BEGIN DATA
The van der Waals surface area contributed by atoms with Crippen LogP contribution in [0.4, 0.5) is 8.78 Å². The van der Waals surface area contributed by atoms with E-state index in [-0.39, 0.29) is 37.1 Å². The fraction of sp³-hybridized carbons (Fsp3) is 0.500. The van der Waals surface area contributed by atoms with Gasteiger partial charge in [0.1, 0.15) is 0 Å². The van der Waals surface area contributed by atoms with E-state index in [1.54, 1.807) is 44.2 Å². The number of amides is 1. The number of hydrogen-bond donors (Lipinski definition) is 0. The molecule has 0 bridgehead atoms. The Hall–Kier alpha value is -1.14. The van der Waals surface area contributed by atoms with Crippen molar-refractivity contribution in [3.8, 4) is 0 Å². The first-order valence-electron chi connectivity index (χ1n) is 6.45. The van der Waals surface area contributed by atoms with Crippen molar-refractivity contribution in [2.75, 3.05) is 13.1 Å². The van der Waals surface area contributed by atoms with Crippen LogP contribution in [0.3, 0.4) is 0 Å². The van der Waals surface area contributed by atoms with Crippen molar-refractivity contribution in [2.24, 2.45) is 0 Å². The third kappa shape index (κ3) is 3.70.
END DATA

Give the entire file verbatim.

The van der Waals surface area contributed by atoms with Crippen LogP contribution in [0.4, 0.5) is 8.78 Å². The van der Waals surface area contributed by atoms with E-state index in [-0.39, 0.29) is 37.1 Å². The fraction of sp³-hybridized carbons (Fsp3) is 0.500. The van der Waals surface area contributed by atoms with Gasteiger partial charge in [0.1, 0.15) is 0 Å². The van der Waals surface area contributed by atoms with E-state index in [1.54, 1.807) is 44.2 Å². The number of amides is 1. The number of hydrogen-bond donors (Lipinski definition) is 0. The molecule has 0 bridgehead atoms. The Hall–Kier alpha value is -1.14. The van der Waals surface area contributed by atoms with Crippen molar-refractivity contribution in [3.8, 4) is 0 Å². The first-order valence-electron chi connectivity index (χ1n) is 6.45. The van der Waals surface area contributed by atoms with Crippen molar-refractivity contribution in [2.75, 3.05) is 13.1 Å². The van der Waals surface area contributed by atoms with Crippen LogP contribution in [0.3, 0.4) is 0 Å². The van der Waals surface area contributed by atoms with Crippen molar-refractivity contribution in [2.24, 2.45) is 0 Å². The third kappa shape index (κ3) is 3.70.